The Supreme Court surprised everybody by ruling Tuesday that even state governments have to obey the Family and Medical Leave Act of 1993. Liberals and women's groups are hailing the opinion and love-bombing its author, Chief Justice Rehnquist himself. Still, it's a very odd opinion, especially to anyone who remembers the debate over family leave 10 years ago.
The court was expected to add this case, Nevada v. Hibbs, to a series of rulings in which it has held that state governments are exempt from federal laws. Under the Constitution, basic sovereignty belongs to the states and the central government may do only what the Constitution itself authorizes. Ever since the New Deal, this has not been much of a problem. The courts have held that Congress' authority to regulate interstate commerce covers almost everything. Under Rehnquist, though, a doctrine has been growing that the states themselves, as sovereign powers, don't have to obey various federal mandates. Conservatives are thrilled about this because they tend to favor states' rights, and because they hope this exception for the states might lead to more general court-imposed limits on the government in Washington.
Rehnquist disappointed them, holding that discrimination against women is such a serious social problem that federal power can trump states' rights. Two things make this odd. One is the court's conclusion that gender discrimination is more serious than discrimination based on age or disability (two subjects on which the justices have gone the other way). Gender discrimination is not just more serious: It is so obviously and indisputably more serious that Congress has no right to treat other forms of discrimination as equally serious.
The chief justice writes in a wonderfully matter-of-fact way about "mutually reinforcing stereotypes" about "women's domestic roles" and "a lack of domestic responsibilities for men." About how these "create a self-fulfilling cycle of discrimination" that "force (!) women" to be the "primary family caregiver." And so on. All this is true, of course, but framed in quite an amazingly radical way. Rehnquist simply assumes that stay-at-home mothers are evidence—and victims—of societal discrimination. He assumes it and elevates it to a constitutional principle.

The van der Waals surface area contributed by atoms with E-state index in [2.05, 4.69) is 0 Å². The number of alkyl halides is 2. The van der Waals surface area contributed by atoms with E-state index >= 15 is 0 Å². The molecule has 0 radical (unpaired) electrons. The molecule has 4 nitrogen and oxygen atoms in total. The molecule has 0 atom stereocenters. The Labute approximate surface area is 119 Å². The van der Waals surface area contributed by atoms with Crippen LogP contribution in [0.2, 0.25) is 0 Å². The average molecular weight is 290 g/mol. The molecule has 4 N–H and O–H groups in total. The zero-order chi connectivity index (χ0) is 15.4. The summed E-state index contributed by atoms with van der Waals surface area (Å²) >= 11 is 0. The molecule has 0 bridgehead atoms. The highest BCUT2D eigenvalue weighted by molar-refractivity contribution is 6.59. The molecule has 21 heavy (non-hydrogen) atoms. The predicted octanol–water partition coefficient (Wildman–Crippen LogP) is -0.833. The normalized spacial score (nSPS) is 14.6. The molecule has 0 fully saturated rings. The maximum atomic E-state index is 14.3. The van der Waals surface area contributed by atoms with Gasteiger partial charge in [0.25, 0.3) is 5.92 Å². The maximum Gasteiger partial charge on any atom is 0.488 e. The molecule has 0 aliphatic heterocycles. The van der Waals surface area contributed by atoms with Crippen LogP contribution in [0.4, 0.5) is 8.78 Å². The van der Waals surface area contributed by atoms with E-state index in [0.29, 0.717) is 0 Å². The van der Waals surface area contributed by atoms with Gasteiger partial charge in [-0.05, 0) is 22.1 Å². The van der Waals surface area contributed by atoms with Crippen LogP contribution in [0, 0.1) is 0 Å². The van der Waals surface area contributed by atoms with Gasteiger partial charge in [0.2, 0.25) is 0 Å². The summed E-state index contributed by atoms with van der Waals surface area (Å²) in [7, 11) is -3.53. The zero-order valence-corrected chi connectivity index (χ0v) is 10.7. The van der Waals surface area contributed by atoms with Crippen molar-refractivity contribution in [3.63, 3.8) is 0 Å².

Even odder is Rehnquist's insistence that sex discrimination is what the Family and Medical Leave Act is all about. Fighting stereotypes about women may have been one reason for guaranteeing this benefit to both genders, but the main reason was the benefit itself.
Rehnquist's problem here was that he shouldn't have even started exempting state governments from laws that all the states' citizens must obey. He saw the doctrine going places that made him unhappy, and he needed an exit strategy. When the Supreme Court needs to back down or turn around (or, I suppose, pick a bale of cotton), it often resorts to desperate distinctions as a way to hide its retreat. The path to wisdom may require a disingenuous detour, and maybe that's fine. On the other hand, some folks (I'm one) are still shocked by the brutal fatuousness of the Supreme Court's election-stealing opinion in Bush v. Gore. Disingenuous is a hard habit to break.
Now, a brief trip down memory lane. The Family and Medical Leave Act requires employers to give up to 12 weeks of unpaid leave for medical and other emergencies. Bush I vetoed it twice. It was the first major piece of legislation enacted by the Clinton administration.
In the 1992 campaign, Bush I attacked the idea as a "costly government mandate" that would destroy jobs, kill other worker benefits, reduce American productivity, and harm us in international competition. The Bushies cobbled together an alternative involving tax cuts (naturally), which they praised for being voluntary and not "one size fits all." When Bill Clinton signed the bill, Republicans predicted disaster.
A decade later, it all looks different. Bush II's Justice Department filed a brief in the Hibbs case urging the justices to uphold the law. "This nation has a lengthy and regrettable history of discrimination on the basis of gender," the brief says. "For generations, state laws and conduct relegated women to a position of social, cultural, economic, and political inferiority." State misbehavior "reinforced the society assumption that women were most suited for domestic life"—an assumption that the administration, like the court, assumes to be obviously wrong. Even today, "subtle discrimination and the historic structuring of the workplace" harm women's careers. All of this more than justifies the Family and Medical Leave Act, the brief says.
It's nice that conservatives now see federally mandated family leave as not merely OK but almost essential to our basic concept of liberty. It would have been nicer if they'd seen it long ago, or if any of the Republican politicians who carried on back then about nefarious inside-the-Beltway big-government blah blah blah would admit that they were mistaken. Voluntary tax credits would not have achieved what they now say is the law's central and vital purpose. When you're trying to guarantee equality, one-size-fits-all is the whole idea. And obviously tax credits would have not touched the states, which pay no federal taxes.